By Terry Munderloh

(This is the last in a series of articles in recognition of Women's History Month) 

Rosaceae, Rosa, the Rose.  This flower's name is almost the same in every European language.  Roses have been known throughout the northern hemisphere as far back as written literature records, but the majority of "modern" roses popular in American gardens are chiefly derived from Asiatic species.  Wild roses include the cabbage rose, a native to the Caucasus Mountains of Russia; the damask rose of Syria; and the tea rose, with it's scent of tea, from China.


Indeed, this blossom's history may predate man's.  Donald Wyman, Horticulturist Emeritus, of the Arnold Arbotetum of Harvard University, claims in his gardening encyclopedia that roses, in some form or other, have been on the North American continent for 32 million years.  Dried roses have been found in Egyptian tombs and early poets of Greece, China and Persia all sang her praises.  Shakespeare, Robert Burns and Gertrude Stein further eulogized her in poetry and Bette Midler beautifully symbolizes the bloom as love in song. 

What is the allure of roses that has caused mankind through the centuries to transport her with them on their global migrations, to cultivate, culture and perpetuate the plant's existence?  Perhaps a need to bring something of their homeland with them, an instinct to nurture or an intrinsic desire to propagate and behold a thing of beauty.  On the campus of Sharlot Hall Museum are two rose bushes whose origins date back over 100 years.  One was salvaged from the smoldering ashes of the ravished Civil War south and brought west by stagecoach; one traveled from the east coast in a young bride's trousseau luggage by steamer and mule back to the new frontier.  It is especially fitting that Elisabeth Heckert Shanberger and Margaret Hunt McCormick are commemorated in the museum's Territorial Women's Memorial Rose Garden for they were the bearers of these historic roses to the wilderness capital of Arizona Territory. 

Elisabeth was born October 8, 1818, in the Duchy of Hesse, Germany.  She married John Shanberger, a native of Baden.  Prior to the Civil War, they owned and operated a prosperous plantation at Maumelle, Arkansas in the area now a part of North Little Rock.  During the war they were forced to abandon their holdings and sought refuge in Texas.  On their return to Arkansas when hostilities ceased, they found the plantation in burned-out ruins.  Their slaves had left upon being freed and labor was not available so they decided to move to Prescott.  Elisabeth came via stagecoach through Yuma with her husband who continued on to Prescott ahead of her.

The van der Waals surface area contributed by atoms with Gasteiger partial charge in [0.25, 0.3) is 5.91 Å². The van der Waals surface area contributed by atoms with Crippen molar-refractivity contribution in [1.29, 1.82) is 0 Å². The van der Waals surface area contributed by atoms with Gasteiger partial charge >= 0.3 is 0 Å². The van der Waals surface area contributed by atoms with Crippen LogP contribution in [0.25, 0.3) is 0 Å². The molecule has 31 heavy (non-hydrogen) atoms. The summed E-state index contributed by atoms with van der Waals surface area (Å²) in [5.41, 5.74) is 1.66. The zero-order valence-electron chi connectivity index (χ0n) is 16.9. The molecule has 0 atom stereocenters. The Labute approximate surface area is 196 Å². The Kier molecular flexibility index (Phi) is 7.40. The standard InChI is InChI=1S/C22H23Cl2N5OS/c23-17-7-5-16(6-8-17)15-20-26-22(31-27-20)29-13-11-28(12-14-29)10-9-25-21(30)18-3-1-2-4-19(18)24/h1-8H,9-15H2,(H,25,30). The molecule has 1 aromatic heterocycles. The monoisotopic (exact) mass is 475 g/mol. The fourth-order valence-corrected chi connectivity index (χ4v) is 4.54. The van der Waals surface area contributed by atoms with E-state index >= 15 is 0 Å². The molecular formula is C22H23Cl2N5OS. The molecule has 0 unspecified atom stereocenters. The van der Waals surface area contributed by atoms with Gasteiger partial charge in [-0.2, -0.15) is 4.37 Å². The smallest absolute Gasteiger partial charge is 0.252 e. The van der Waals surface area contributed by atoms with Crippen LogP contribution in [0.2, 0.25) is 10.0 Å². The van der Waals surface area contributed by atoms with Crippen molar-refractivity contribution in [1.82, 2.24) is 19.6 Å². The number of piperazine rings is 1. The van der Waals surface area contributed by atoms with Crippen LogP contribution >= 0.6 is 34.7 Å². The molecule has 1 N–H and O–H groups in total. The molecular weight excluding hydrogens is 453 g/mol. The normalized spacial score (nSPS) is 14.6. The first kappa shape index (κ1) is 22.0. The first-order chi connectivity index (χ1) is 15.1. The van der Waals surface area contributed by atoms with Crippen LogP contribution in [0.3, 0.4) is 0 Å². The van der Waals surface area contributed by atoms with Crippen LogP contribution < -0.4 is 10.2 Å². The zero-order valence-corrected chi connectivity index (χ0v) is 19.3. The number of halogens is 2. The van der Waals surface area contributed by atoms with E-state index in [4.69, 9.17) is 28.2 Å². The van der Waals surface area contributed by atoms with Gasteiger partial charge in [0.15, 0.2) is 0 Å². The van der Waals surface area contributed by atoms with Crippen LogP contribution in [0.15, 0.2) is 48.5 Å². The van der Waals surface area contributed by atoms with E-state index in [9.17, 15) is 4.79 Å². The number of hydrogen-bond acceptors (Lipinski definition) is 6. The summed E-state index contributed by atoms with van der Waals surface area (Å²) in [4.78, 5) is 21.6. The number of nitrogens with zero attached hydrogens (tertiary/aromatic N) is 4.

Only one of her four sons reached manhood and he died as a recruit in the Confederate Army.  Her daughters were Magarethe (who was born and died at age 23 in Maumelle), Catherine Sarah (Mrs. Daniel Hatz), Yonda Louise (Mrs. John Barrington), Elizabeth (Mrs. George Probst), and Mary (Mrs. Benjamin Majors).  Elizabeth was a true pioneer, aided in the establishment of one of the early churches and helped the Hatz family raise their youngsters.  She gave three daughters to Prescott bachelors at a time when marriageable women were few.  She brought with her to Prescott the starters of the yellow rose which flourished here and clippings were given to many residents.  Today it grows as a hedge in front of the Bashford House and in Citizens' Cemetery.  Elisabeth died in Prescott in January, 1895, and is buried in Citizens' Cemetery.  She was nominated to be honored in the Rose Garden by her great-grandson Albert William Bork. 

Margaret Hunt McCormick left her childhood home in New Jersey as the bride of Richard McCormick, Arizona's Territorial Secretary.  When Governor Goodwin was elected Territorial Delegate to Congress, Richard became acting governor and subsequently was elected the Territory's second governor.  Margaret and Richard traveled by steamer from New York to Panama, across the rugged Isthmus on mule back, up the Pacific coast and on to Yuma by stagecoach, again by steamer up the Colorado River to Ehrenburg and finally to Prescott.  The Governor's Mansion was a crudely constructed and sparsely furnished log building with dirt floors and no glass in the windows.  Margaret planted the rose she had lovingly brought with her beside the front door of the Mansion and opened her new home and heart to all the residents in the territory.  On April 30, 1867, she died in childbirth.  She and her baby were buried near the Mansion and the grave was covered with wild flowers.  In 1868, they were exhumed and sent east to her home in New Jersey for reburial at Hazelwood Cemetery.  Margaret's rose survived years of neglect and still flourishes beside the Mansion's front door. 

Terry Munderloh is a volunteer at the Sharlot Hall Museum's Library and Archives

Sharlot Hall Museum Photograph Call Number: (pb006i24a)
Reuse only by permission.

Elisabeth Heckert Shanberger, in her forties for this portrait, brought the starters of a yellow rose from her burned-out Civil War plantation in Arkansas. Today that same rose grows as a hedge in front of the Bashford House and in Citizens' Cemetery. ( Note: for a photo and article about Margaret McCormick, see "Margaret goes to Arizona", Days Past article for April 30, 2000.)